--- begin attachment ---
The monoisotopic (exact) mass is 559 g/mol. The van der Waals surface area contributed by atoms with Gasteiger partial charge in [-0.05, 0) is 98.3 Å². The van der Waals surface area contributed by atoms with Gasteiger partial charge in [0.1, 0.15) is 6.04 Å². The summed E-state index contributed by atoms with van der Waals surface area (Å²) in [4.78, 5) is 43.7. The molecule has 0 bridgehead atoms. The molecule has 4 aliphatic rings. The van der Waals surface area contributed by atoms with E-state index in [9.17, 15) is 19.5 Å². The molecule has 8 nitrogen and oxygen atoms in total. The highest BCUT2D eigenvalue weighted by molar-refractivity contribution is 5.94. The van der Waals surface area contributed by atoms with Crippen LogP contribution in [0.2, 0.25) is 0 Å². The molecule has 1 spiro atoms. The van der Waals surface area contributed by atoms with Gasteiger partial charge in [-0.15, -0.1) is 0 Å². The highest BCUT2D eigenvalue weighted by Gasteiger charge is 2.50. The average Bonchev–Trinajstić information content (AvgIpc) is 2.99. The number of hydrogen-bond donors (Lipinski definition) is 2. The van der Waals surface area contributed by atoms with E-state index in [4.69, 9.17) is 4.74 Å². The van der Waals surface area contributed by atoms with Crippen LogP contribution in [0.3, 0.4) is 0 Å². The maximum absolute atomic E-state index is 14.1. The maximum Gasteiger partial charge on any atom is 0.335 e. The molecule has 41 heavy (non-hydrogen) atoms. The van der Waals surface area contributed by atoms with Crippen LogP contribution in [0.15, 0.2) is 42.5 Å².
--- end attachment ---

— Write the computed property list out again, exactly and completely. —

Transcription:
The monoisotopic (exact) mass is 559 g/mol. The van der Waals surface area contributed by atoms with Gasteiger partial charge in [-0.05, 0) is 98.3 Å². The van der Waals surface area contributed by atoms with Gasteiger partial charge in [0.1, 0.15) is 6.04 Å². The summed E-state index contributed by atoms with van der Waals surface area (Å²) in [4.78, 5) is 43.7. The molecule has 0 bridgehead atoms. The molecule has 4 aliphatic rings. The van der Waals surface area contributed by atoms with E-state index in [9.17, 15) is 19.5 Å². The molecule has 8 nitrogen and oxygen atoms in total. The highest BCUT2D eigenvalue weighted by molar-refractivity contribution is 5.94. The van der Waals surface area contributed by atoms with Crippen LogP contribution in [0.2, 0.25) is 0 Å². The molecule has 1 spiro atoms. The van der Waals surface area contributed by atoms with Gasteiger partial charge in [-0.15, -0.1) is 0 Å². The highest BCUT2D eigenvalue weighted by Gasteiger charge is 2.50. The average Bonchev–Trinajstić information content (AvgIpc) is 2.99. The number of hydrogen-bond donors (Lipinski definition) is 2. The van der Waals surface area contributed by atoms with E-state index in [4.69, 9.17) is 4.74 Å². The van der Waals surface area contributed by atoms with Crippen LogP contribution in [0.3, 0.4) is 0 Å². The maximum absolute atomic E-state index is 14.1. The maximum Gasteiger partial charge on any atom is 0.335 e. The molecule has 41 heavy (non-hydrogen) atoms. The van der Waals surface area contributed by atoms with Crippen LogP contribution in [0.15, 0.2) is 42.5 Å².